Despite the dynamic nature of the crop N response, extension programs in most U.S. Corn Belt states have established N fertilizer recommendations based on algorithms derived from regional field tests that do not directly account for fertilizer N use efficiency (Dobermann et al., 2006a). While such approaches can perform well in the region where they were developed, they may not be robust in other regions with different soils, climate, and crop rotations. Given the limitations of regional calibration and the high degree of temporal and spatial variability in factors affecting crop response to applied N, new approaches that are responsive to this variability are under development.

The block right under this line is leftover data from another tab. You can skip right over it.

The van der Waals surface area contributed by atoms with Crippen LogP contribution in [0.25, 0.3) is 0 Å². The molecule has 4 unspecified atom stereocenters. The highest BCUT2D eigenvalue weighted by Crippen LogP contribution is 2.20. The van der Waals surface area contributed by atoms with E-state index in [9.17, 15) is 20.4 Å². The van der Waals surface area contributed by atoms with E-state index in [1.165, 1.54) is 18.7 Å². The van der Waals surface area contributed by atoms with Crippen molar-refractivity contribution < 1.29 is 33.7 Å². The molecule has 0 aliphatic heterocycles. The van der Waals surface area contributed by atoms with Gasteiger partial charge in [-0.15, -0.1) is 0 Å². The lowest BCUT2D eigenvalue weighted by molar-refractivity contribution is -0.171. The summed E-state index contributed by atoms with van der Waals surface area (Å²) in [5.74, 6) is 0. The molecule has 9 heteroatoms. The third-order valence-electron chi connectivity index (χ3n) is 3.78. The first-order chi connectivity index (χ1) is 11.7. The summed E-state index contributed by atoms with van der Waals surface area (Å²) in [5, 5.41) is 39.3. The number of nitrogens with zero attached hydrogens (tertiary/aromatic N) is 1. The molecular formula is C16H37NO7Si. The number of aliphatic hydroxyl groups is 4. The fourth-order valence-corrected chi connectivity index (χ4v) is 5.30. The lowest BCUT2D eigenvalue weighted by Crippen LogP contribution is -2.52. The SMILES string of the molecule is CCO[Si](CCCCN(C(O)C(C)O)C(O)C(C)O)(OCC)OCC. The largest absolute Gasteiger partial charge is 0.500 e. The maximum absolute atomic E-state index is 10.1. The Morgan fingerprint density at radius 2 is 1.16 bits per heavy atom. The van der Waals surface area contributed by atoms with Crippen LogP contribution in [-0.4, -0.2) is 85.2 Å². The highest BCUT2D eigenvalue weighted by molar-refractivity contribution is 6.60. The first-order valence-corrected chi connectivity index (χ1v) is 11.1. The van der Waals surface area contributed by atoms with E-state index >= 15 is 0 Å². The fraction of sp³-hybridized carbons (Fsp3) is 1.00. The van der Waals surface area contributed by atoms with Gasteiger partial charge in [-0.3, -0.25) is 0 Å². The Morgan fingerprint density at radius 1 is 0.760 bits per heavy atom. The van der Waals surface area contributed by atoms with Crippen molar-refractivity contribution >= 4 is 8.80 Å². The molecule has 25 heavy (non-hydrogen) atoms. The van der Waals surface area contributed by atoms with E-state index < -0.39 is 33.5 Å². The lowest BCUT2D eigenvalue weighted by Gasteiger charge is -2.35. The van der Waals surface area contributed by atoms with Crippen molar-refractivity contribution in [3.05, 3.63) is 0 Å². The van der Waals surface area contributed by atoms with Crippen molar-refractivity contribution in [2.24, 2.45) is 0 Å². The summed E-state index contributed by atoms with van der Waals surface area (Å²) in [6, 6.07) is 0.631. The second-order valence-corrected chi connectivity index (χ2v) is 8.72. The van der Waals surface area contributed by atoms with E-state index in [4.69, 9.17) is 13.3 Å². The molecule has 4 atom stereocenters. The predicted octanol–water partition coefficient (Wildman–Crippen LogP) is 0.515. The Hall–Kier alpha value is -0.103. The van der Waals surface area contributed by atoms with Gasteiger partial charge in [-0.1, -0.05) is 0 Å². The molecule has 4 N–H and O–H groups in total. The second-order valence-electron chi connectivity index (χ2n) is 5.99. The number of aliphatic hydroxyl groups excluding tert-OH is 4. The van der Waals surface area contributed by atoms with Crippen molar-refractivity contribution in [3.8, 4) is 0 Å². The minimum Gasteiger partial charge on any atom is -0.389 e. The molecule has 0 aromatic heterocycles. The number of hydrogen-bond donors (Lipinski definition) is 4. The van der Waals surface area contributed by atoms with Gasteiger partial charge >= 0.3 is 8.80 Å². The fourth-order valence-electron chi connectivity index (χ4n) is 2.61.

One approach is to apply N in response to conditions during the growing season, such as in-season adjustment of the N application rate in relation to leaf or canopy N status using sensor technologies (Kitchen et al., 2010; Olfs et al., 2005) or a chlorophyll meter (Scharf et al., 2006). In-season adjustments can also be responsive to actual weather conditions that affect the N response (Moebius-Clune et al., 2009). In all of these approaches, a portion of the total N requirement is applied preplant and the rest in response to conditions during the growing season. While promising, each of these methods requires further development and validation to support widespread adoption.